Who are you, Dr Jekyll or Mr Hyde?

Published: January 12, 2015
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Would we live it as Dr Jekyll or Mr Hyde, the host or the alternate, or a combination of both?

“And like the sea, I’m constantly changing from calm to hell.” – Dallas Green

My mother always says to me,

“You are a wonderful woman all of the time.”

But my husband insists that is not the case.

When I asked him why, he replied,

“Because you are two people. There are times you behave like an angel, and at other times, you are a monster, a masochist.”

“A masochist? Is that not too harsh a term?” I asked

He explained,

“No, you should see and hear yourself; you are entirely zoned out of decency. Remember that time when I wanted to travel two hours to attend my grandmother’s funeral, the woman who raised me, and you said I was not allowed to do the same. And then I was only allowed to attend my niece’s wedding for an hour, why?

At times you are passive. For weeks I get my way without you interfering in the mundane of life, but then the sleeping giant wakes up and even breathing is a sin. And the old adage associated with the unreasonable comes to life. Why are you moving back and forth while kneading the dough?”

“I can’t be that mean?” I retorted.

“Even more so, you think you are all generous showering me with gifts on my 30th birthday bash in front of a room full of people. But you gave me gifts that were not of my choice. I returned most of the gifts. I believe that the whole gift giving was a show and tell for the guests at the party, was it not?” He asked.

I responded calmly,

“But most people think I’m wonderful, they like me?”

As he walked away, he stated,

“I think you live for other’s approval. You are dual faced; one face for me and another for the public to lap up.”

You and I know many such people; two people living in one body. Modern science termed it as Multiple Personality Disorder (MSD) in the 19th century, which later changed to Dissociative Identity Disorder (DID).

In a paper, titled ‘Dissociative Identity Disorder: Overview and Current Research’ by Sue Mui Sloger, it is quoted,

“According to the diagnostic criteria outlined in the current edition of the DSM, diagnosis of DID requires the presence of at least two personalities, with a personality being identified as an entity having a unique pattern of perception, thought, and relational style involving both the self and the environment. These personalities must also display a pattern of exerting control on the individual’s behaviour. Extensive and unusual loss of memory pertaining to personal information is another feature of DID. Differential diagnosis generally involves ruling out the effects of chemical substances and medical (as opposed to psychological) conditions. When evaluating children, it is also important to ensure that symptoms are distinguishable from imaginary play (American Psychiatric Association, 2000).”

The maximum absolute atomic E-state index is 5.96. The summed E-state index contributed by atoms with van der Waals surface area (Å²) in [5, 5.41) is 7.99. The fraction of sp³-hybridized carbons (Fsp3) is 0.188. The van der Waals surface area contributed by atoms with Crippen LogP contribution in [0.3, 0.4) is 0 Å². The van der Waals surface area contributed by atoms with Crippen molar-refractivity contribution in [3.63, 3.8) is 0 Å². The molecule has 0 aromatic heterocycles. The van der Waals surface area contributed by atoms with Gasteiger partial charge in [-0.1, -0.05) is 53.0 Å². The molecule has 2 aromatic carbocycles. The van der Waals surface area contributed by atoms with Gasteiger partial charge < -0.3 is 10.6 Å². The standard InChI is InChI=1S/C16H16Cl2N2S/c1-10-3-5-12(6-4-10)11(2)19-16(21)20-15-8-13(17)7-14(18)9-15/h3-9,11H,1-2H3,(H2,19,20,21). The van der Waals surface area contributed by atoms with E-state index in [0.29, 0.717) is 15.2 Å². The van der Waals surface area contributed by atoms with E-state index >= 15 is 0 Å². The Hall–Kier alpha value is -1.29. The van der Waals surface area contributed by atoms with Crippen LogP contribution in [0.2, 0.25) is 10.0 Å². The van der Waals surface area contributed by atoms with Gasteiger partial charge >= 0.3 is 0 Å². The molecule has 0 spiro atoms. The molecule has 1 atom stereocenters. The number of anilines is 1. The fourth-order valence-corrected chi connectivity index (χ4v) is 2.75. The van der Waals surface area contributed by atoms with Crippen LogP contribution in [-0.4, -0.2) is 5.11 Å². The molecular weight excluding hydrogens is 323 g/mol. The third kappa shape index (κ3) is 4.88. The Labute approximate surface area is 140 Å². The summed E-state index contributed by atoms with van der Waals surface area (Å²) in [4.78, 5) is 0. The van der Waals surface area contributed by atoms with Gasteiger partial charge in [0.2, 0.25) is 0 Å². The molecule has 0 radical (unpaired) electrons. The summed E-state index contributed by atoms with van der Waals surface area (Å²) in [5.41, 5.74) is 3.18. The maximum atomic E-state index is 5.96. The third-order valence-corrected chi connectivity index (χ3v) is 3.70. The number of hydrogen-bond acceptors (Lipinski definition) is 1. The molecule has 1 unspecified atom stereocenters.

Hence, the host and alternate personality are residing in one body, at times unaware of the goodness or ugliness of the other self. The host is unrecognisable when the alternate takes over acting on unspecified urges that would be unseemly at best. The alternate could be a combination of violence, sexual perversion and torture, hence the earlier reference of masochistic behaviour. The triggering point to bring out the alternate personality could be anything, and though professionals believe that these dual personalities must not be held accountable for the actions of the host, many amongst us believe otherwise.

In the case mentioned above, the woman’s behaviour is heinous at times, should she not be held accountable when she commits acts of extreme masochism against others, namely the spouse in this case. Her not letting him attend his grandmother’s funeral, must it be shelved as the alternate personality or should the host be held accountable?

If we were to travel inside the head of such an individual, would we get the host’s perspective or the alternate’s? Hence, when acting as the alternate, would the host personality hold herself responsible for her disguised self and behaviour?

What perplexes me is the reality that does the host enjoy playing the alternate because it is able to play out its negative desires without having to be responsible for them, and hence thrives as the alternate.

I like being a masochist and it is just easy to blame it on my other self; it is my inherent desire to control my husband but I would fail in my own eyes if I did the same as the host.

The woman mentioned in the above case was once overheard saying,

“My alter is not an accident but it is my reward. I can play out all my baser instincts. I don’t have to kill my ego.”

To a layman, DID represents two completely separate personalities, the good and the ugly, sharing a body and conflicted, at best, with each other. But at a poetic and philosophic level, DID is a copout for the crimes that humans commit.

What would we, as torch bearers of society, do if we were told that we could play out our lives in any way we wanted to without having to worry about consequence? Would we live it as Dr Jekyll or Mr Hyde, the host or the alternate, or a combination of both?

Do we stop ourselves from committing the unthinkable because we are being watched or because we have a conscience? Should we blame our ego on the alternate, or should we, as hosts, take responsibility for both?

I can answer that question for you, but it would be best if you answered this one for yourself.

Bisma Tirmizi

Bisma Tirmizi

The author lives for the simple pleasures and her musings over a cup of tea almost always find a way to be the written word. She also writes for pakteahouse.net. Her book 'Feast With A Taste Of Amir Khusro', published by Rupa Publications, is available in stores now.

The views expressed by the writer and the reader comments do not necessarily reflect the views and policies of The Express Tribune.